Moderna vaccines in August cut short due to supply glitch
Korea got less than 5 percent of the needed Moderna vaccines for August vaccinations, after glitches in the Moderna supply in Europe has had a cascading effect on the schedule of vaccine supplies in Korea.
The glitch goes back to July, when Korea’s deal with Moderna was supposed to bring in 3 million doses of the American company’s vaccines for that month alone. The company alerted Korea that due to supply disruption in parts of Europe, it would not be able to deliver all of the doses. In the end, 1.04 million doses came in.
The setback has had ripple effects on the schedules of those waiting for their second shot of mRNA vaccines — Moderna or Pfizer — in Korea. The Korean government decided to extend the interval between the two doses of mRNA-based vaccines from four to six weeks, for those scheduled to receive their second shot after Aug. 15.
People who got their first mRNA vaccine shot from July 26, including people in their 50s and essential personnel such as delivery workers and transportation drivers, were affected by the adjustment.
The Korean government, in order to get back on track in its vaccine schedule, would have to receive 10.46 million doses of Moderna vaccines in August — which was the original 8.5 million doses planned in August in addition to the 1.96 million doses delayed from July.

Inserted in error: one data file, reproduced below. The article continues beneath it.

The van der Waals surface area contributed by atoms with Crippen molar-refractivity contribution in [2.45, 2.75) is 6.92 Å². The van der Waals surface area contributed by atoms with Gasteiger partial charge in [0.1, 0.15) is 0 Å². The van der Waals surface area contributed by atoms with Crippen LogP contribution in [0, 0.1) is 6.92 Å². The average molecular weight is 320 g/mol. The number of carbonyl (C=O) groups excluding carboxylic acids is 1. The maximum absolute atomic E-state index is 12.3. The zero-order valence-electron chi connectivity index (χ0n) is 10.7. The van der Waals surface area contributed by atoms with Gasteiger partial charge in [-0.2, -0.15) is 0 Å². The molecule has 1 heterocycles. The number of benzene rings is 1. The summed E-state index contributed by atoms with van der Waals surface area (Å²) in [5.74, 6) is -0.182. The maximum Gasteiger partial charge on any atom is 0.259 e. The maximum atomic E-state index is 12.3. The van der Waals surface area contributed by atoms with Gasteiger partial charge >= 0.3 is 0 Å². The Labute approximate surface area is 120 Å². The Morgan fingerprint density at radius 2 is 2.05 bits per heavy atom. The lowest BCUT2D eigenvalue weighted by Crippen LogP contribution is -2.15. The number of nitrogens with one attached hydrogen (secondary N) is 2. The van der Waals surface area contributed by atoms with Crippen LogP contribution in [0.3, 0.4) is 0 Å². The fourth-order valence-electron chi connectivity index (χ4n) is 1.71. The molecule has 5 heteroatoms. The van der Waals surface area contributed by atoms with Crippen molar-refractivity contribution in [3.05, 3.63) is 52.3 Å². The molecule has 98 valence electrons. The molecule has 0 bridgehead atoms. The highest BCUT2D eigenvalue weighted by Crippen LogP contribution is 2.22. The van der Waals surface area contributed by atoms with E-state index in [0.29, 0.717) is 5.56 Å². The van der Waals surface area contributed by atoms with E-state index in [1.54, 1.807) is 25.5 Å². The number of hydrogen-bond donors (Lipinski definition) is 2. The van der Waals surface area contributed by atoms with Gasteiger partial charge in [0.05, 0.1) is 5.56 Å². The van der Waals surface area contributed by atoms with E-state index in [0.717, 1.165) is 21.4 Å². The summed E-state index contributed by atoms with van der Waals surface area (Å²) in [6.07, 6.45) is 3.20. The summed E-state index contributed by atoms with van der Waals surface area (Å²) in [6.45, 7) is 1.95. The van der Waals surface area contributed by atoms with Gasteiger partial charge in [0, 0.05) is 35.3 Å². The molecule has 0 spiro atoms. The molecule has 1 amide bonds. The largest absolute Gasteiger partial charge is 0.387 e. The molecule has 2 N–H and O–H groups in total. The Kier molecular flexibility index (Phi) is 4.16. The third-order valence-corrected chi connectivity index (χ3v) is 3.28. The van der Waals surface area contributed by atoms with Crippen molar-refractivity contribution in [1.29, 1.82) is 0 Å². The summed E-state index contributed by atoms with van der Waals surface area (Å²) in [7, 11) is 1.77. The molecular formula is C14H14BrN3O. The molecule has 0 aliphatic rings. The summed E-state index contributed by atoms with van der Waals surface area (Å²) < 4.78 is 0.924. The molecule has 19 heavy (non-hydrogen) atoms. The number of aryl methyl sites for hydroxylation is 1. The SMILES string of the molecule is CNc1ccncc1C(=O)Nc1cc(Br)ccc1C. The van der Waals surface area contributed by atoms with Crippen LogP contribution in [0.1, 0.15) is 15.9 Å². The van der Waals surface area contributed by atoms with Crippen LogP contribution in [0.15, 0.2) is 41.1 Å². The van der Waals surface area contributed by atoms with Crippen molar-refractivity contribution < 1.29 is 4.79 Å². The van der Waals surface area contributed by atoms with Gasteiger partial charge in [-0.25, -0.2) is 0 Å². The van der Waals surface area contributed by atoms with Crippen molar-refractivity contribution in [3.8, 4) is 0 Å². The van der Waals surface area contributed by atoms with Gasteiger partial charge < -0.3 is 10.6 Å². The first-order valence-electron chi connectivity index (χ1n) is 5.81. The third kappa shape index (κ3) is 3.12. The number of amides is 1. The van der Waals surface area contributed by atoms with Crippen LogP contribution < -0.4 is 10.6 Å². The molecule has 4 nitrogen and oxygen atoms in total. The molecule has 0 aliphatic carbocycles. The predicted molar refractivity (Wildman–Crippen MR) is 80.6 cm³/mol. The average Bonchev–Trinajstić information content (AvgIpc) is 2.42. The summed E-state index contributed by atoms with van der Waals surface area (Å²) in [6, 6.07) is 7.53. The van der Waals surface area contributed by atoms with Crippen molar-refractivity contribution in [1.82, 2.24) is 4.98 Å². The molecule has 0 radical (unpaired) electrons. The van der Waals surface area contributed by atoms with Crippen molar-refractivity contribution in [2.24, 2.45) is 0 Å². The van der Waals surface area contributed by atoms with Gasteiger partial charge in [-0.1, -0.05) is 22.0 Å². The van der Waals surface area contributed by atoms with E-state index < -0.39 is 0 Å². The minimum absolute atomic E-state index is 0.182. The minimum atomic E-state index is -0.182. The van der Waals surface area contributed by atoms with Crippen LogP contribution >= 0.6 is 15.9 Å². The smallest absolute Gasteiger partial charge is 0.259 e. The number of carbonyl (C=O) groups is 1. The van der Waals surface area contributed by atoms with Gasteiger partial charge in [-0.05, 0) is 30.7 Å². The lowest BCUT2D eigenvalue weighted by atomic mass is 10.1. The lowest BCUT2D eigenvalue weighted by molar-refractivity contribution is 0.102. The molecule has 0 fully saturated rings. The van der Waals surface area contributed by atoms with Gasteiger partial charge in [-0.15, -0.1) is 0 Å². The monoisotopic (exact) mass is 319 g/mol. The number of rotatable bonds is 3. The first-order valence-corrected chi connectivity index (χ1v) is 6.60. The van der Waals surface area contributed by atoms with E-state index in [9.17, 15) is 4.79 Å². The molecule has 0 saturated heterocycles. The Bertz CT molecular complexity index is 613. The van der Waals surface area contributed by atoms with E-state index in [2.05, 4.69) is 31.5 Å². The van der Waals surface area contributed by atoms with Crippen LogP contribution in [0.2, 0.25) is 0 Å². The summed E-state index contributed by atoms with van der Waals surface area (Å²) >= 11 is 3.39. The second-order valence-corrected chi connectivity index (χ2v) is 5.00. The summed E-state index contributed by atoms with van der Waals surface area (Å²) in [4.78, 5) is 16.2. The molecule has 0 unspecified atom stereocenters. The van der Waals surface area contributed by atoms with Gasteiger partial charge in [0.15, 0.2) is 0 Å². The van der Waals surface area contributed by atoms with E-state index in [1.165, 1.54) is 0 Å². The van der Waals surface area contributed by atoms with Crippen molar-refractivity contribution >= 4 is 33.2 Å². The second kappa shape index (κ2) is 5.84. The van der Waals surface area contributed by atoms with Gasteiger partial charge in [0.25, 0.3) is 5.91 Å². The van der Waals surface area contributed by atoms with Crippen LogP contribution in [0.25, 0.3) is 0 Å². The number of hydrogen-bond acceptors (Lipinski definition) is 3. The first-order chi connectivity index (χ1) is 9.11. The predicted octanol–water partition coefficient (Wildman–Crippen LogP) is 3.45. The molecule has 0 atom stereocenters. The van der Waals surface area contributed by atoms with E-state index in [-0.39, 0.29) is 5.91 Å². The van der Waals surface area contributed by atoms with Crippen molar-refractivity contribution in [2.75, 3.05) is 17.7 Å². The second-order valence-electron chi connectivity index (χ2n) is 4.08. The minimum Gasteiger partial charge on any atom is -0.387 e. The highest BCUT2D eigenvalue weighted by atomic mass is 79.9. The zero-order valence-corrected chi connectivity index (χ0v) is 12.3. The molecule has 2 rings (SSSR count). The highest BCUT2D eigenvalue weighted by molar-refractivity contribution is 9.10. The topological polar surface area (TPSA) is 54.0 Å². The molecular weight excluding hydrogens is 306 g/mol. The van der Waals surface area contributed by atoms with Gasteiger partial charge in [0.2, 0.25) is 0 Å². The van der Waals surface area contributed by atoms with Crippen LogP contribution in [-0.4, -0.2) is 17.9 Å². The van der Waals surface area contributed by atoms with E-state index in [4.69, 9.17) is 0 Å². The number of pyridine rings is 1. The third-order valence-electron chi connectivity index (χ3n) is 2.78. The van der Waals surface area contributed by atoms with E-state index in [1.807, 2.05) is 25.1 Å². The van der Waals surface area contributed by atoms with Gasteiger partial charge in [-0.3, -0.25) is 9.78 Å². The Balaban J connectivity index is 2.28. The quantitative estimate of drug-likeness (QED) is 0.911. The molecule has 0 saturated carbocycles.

Moderna contacted Korea in early August to say less than half of the 8.5 million doses planned for August would be shipped to Korea. The Korean government sent a delegation to the Moderna headquarters stateside in Massachusetts to lodge a complaint and request the American pharmaceutical company ship the promised amounts of vaccines punctually.
The complaint wasn’t effective.
As of Sunday, Korea has received 2.321 million doses of Moderna within the month, which, minus the doses received to make up for July, means Korea has gotten just 361,000 of the Moderna doses set for August — just 4.2 percent of what was originally planned.
According to the Korean government, Moderna had pledged to supply Korea with 6 million doses of vaccines by Sept. 5, but the Korean government has not yet officially announced the measure as definitive.
“We are in talks with Moderna about when exactly these doses will be supplied,” a Health Ministry official told the press Sunday.
Korea started vaccinating its population aged between 18 and 49 on Thursday. They are to be vaccinated with Moderna or Pfizer vaccines. A total of 9.43 million people in this age group have signed up for the vaccines.
As of Sunday, Korea had 3.2 million doses of Pfizer vaccines and 1.396 million doses of Moderna vaccines available.
The Moon Jae-in administration plans to have 36 million people, or about 70 percent of the population, given their first vaccine dose by the Chuseok holidays, which last from Sept. 20 to 22.
As of Saturday, 55.7 percent of Korea's population, or around 28.6 million, had been given their first dose, and 28.4 percent, or around 14.6 million, were completely vaccinated, according to the Korea Disease Control and Prevention Agency (KDCA).
Korea added 1,619 new cases of Covid-19 infection on Saturday, of which 43 were imported. This is the 54th day in a row where Korea’s daily cases surpassed 1,000.
A total of three people died from Friday to Saturday, bringing the total deaths from Covid-19 to 2,279. Of the 27,563 patients currently being treated for Covid-19 in the nation, 404 are in critical condition, according to the KDCA.
BY KIM MIN-WOOK, ESTHER CHUNG [email@example.com]